Through the same Christ Our Lord. Amen.

Thursday Feast

Thursday is the day of the week that our Lord gave himself up for consumption. Thursday commemorates the last supper. Some theologians believe after Sunday Thursday is the holiest day of the week. We should then try to make this day special by making a visit to the blessed sacrament chapel, Mass or even stopping by the grave of a loved one. Why not plan to count the blessing of the week and thank our Lord. Plan a special meal. Be at Peace.

·         According to Mary Agreda[7] in her visions it was on a Thursday at six o'clock in the evening and at the approach of night that the Angel Gabriel approached and announced her as Mother of God and she gave her fiat.

Best Places to Visit in April

Santa Catalina Island, California[8]

Part of the Channel Islands of California (22 miles off Southern California), I honestly believe this gorgeous spot is one of the best islands to visit in spring. For starters, there’s the stunning island scenery before the summer crowds arrive, and this time of year has a much more relaxed atmosphere. The weather averages around 67 degrees in the day, and once there, I would highly recommend just kicking back and waiting for island life to take hold! 

It’s a rocky but very scenic island with white sand beaches, palm trees, a cute harbor filled with gently bobbing boats, and jaw-dropping sunsets. There are also plenty of accommodation options.

·         Visitor’s Centre Address: 1 Green Pleasure Pier, Avalon, CA 90704, Phone: +1 310-510-1520

My favorite highlights…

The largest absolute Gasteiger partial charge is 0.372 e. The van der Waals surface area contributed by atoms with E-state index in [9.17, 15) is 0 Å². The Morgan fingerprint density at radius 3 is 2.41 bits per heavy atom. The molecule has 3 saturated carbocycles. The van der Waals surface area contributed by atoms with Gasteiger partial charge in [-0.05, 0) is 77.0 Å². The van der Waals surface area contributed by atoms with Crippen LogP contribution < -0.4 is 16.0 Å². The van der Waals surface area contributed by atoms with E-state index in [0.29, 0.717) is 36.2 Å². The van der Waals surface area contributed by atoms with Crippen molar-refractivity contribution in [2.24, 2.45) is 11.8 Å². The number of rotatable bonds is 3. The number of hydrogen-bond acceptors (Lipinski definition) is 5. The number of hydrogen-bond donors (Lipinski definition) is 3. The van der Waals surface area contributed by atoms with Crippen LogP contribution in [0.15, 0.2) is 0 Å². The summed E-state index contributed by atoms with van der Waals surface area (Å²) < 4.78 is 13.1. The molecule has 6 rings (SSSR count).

• Experiencing the exhilarating Catalina Zip Line Eco Tour which reaches speed of nearly 40 mph at 600 feet above sea level!
  • Exploring the outback on an open-air four-wheel tour to discover remote areas others don’t usually see.
  • Taking part in a Happy Hour Tour where I tasted award-winning appetizers and specialty drinks.

BANQUET for the Feast of St. Mark

·         Feast of St. Mark-Mass

Rachel’s Corner

Welcome to Arizona Tiki Oasis (April 25 - 28, 2024), an island lifestyle meet-up held in the middle of the desert at one of the best-preserved Mid-Century hotels in America — Hotel Valley Ho (est.1956). Wear your most festive aloha wear; sip crafted tropical cocktails by top mixologists; browse the pop-up Art Show; relax in a cabana by the pool; learn about mid-century style, design, and lifestyle from experts; shop the outdoor marketplace with a variety of artists, makers, and traders; and, of course, enjoy the overall island-in-the-desert vibe.  

Event 

New Orleans Jazz and Heritage Festival--April 25-May 5--Love jazz? Join fellow music lovers at the New Orleans Jazz and Heritage Festival. Held every year since 1970, the annual Jazz Fest, as it’s called, showcases nearly every music genre, from blues to R&B, and everything else in between. It’s all performed across 12 stages during the last weekend in April.

Daily Devotions

·         Unite in the work of the Porters of St. Joseph by joining them in fasting: Today's Fast: The sanctification of the Church Militant.

·         Litany of the Most Precious Blood of Jesus

·         Offering to the sacred heart of Jesus

·         Make reparations to the Holy Face

·         Drops of Christ’s Blood

·         Universal Man Plan

·         John Parker Day



[8]https://globalgrasshopper.com/destinations/north-america/21-of-the-best-places-to-visit-in-april-in-the-usa/